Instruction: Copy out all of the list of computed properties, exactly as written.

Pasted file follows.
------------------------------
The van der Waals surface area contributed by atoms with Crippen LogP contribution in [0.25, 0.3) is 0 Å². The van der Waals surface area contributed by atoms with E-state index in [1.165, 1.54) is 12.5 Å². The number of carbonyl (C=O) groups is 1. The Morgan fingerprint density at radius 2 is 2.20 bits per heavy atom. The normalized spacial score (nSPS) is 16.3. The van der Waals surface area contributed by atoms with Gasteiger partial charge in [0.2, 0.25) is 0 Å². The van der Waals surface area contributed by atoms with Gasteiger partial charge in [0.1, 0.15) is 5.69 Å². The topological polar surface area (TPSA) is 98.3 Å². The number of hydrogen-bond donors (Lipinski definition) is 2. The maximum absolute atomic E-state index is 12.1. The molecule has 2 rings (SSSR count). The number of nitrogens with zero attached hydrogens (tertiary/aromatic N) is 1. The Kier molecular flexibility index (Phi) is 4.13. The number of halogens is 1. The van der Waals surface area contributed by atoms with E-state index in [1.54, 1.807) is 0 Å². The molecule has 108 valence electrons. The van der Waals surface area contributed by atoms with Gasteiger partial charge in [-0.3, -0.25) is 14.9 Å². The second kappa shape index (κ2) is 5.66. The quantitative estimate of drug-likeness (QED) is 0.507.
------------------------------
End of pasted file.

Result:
The van der Waals surface area contributed by atoms with Crippen LogP contribution in [0.25, 0.3) is 0 Å². The van der Waals surface area contributed by atoms with E-state index in [1.165, 1.54) is 12.5 Å². The number of carbonyl (C=O) groups is 1. The Morgan fingerprint density at radius 2 is 2.20 bits per heavy atom. The normalized spacial score (nSPS) is 16.3. The van der Waals surface area contributed by atoms with Gasteiger partial charge in [0.2, 0.25) is 0 Å². The van der Waals surface area contributed by atoms with Gasteiger partial charge in [0.1, 0.15) is 5.69 Å². The topological polar surface area (TPSA) is 98.3 Å². The number of hydrogen-bond donors (Lipinski definition) is 2. The maximum absolute atomic E-state index is 12.1. The molecule has 2 rings (SSSR count). The number of nitrogens with zero attached hydrogens (tertiary/aromatic N) is 1. The Kier molecular flexibility index (Phi) is 4.13. The number of halogens is 1. The van der Waals surface area contributed by atoms with E-state index in [1.54, 1.807) is 0 Å². The molecule has 108 valence electrons. The van der Waals surface area contributed by atoms with Gasteiger partial charge in [-0.3, -0.25) is 14.9 Å². The second kappa shape index (κ2) is 5.66. The quantitative estimate of drug-likeness (QED) is 0.507.